Can you tell us about your role as ABEM president?
Explore This IssueACEP Now: Vol 42 – No 01 – January 2023
Dr. Keim: I am really excited about this opportunity to work with an amazing board and staff. The work is meaningful to current patient care quality and the future of our specialty. The American Board of Emergency Medicine (ABEM) has proven organizational excellence and has achieved independent recognition for this that, in my opinion, places it at the top of the specialty boards.
What is your “day job” as an emergency physician?
Dr. Keim: I have worked in the same emergency department for 32 years in Tucson, Arizona. It’s a busy Level I trauma center and major referral hub for the region. We see all the common things plus some “spicy” stuff like rattlesnake bites, scorpion stings, and heat stroke. I love my clinical time and learn a ton from our super-sharp residents every shift.
How have emergency physicians been doing with the MyEMCert replacement for the ConCert exam?
Dr. Keim: Feedback from physicians has been very positive. I think this is largely a result of emergency physician contributions to redesigning the MyEMCert process. Current feedback indicates that MyEMCert is convenient and relevant to emergency physicians’ clinical practices. Because modules are open-book and physicians have three attempts to pass, the experience is far less stressful than the ConCert Exam. The early results are in and it’s clear that physicians prefer MyEMCert to the ConCert Exam. The most encouraging comments are about learning new clinically relevant content in the Key Advances sections. This truly has the potential to broadly and efficiently improve patient care practice in our specialty.
ABEM is initiating a new certification for EMS Board Certification called MyESCert. What should emergency physicians know about this?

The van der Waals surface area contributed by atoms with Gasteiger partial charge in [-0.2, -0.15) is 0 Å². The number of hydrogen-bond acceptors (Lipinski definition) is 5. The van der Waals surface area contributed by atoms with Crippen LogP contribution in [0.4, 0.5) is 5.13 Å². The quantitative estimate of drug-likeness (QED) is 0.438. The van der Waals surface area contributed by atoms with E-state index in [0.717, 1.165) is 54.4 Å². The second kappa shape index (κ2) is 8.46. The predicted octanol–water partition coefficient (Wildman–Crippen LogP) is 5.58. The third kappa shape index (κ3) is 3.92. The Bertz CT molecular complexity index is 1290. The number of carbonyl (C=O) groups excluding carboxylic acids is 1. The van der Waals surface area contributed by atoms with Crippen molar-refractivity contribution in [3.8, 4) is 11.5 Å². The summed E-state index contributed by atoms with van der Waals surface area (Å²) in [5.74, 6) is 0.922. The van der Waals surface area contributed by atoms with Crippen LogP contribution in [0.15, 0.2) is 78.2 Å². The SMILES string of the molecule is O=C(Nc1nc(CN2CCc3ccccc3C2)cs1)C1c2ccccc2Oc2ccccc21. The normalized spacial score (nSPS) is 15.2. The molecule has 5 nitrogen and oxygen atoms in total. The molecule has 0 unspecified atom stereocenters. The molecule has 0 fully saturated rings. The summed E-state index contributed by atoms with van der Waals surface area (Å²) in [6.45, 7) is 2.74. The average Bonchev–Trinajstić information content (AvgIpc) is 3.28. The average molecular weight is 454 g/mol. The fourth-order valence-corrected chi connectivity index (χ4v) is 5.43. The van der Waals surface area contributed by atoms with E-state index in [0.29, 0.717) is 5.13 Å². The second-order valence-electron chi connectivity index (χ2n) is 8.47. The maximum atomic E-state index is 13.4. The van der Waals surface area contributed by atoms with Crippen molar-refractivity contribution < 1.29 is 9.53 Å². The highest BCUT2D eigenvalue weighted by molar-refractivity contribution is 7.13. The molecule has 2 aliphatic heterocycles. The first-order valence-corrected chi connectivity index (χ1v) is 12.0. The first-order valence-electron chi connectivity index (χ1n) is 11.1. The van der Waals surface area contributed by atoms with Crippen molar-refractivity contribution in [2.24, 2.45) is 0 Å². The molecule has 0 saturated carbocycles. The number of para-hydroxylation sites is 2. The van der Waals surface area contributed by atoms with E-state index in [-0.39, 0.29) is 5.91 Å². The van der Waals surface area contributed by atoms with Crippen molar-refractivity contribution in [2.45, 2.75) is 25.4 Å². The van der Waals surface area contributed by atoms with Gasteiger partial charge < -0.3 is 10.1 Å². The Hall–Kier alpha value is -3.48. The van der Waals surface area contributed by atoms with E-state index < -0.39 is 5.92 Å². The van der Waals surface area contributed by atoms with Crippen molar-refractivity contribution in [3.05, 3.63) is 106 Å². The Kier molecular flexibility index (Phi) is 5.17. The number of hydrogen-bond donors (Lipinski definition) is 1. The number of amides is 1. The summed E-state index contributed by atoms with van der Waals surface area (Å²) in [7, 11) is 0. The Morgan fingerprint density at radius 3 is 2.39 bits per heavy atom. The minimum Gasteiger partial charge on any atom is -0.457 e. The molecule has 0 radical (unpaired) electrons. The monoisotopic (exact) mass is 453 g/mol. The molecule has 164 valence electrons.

Dr. Keim: Beginning in 2023, emergency physicians with subspecialty certificates in EMS will be transitioning to MyEMSCert when their current certifications expire. This process is similar to MyEMCert modules that include about 50 questions, with 60 percent on clinical core knowledge, 20 percent on advances in the literature (based on articles, much like the Lifelong Learning and Self-Assessment or LLSAs), and 20 percent on systems and regulations. When fully phased in 2027, physicians will be required to pass four MyEMSCert modules and attest to one Improvement in Medical Practice activity. For emergency physicians with EMS certifications that expire in 2023 or 2025, four MyEMSCert modules will be available, so they have options for how to meet their requirements based on what activities they’ve already completed. Like MyEMCert, EMS physicians will have three opportunities to pass a module. However, if a physician does not pass a module, they will have to wait three months to retake it. So, it’s important to take a MyEMSCert module as soon as they are available to optimize that number of times you can take a module. We strongly encourage physicians to start their recertification process as soon as the modules are available this February 2023.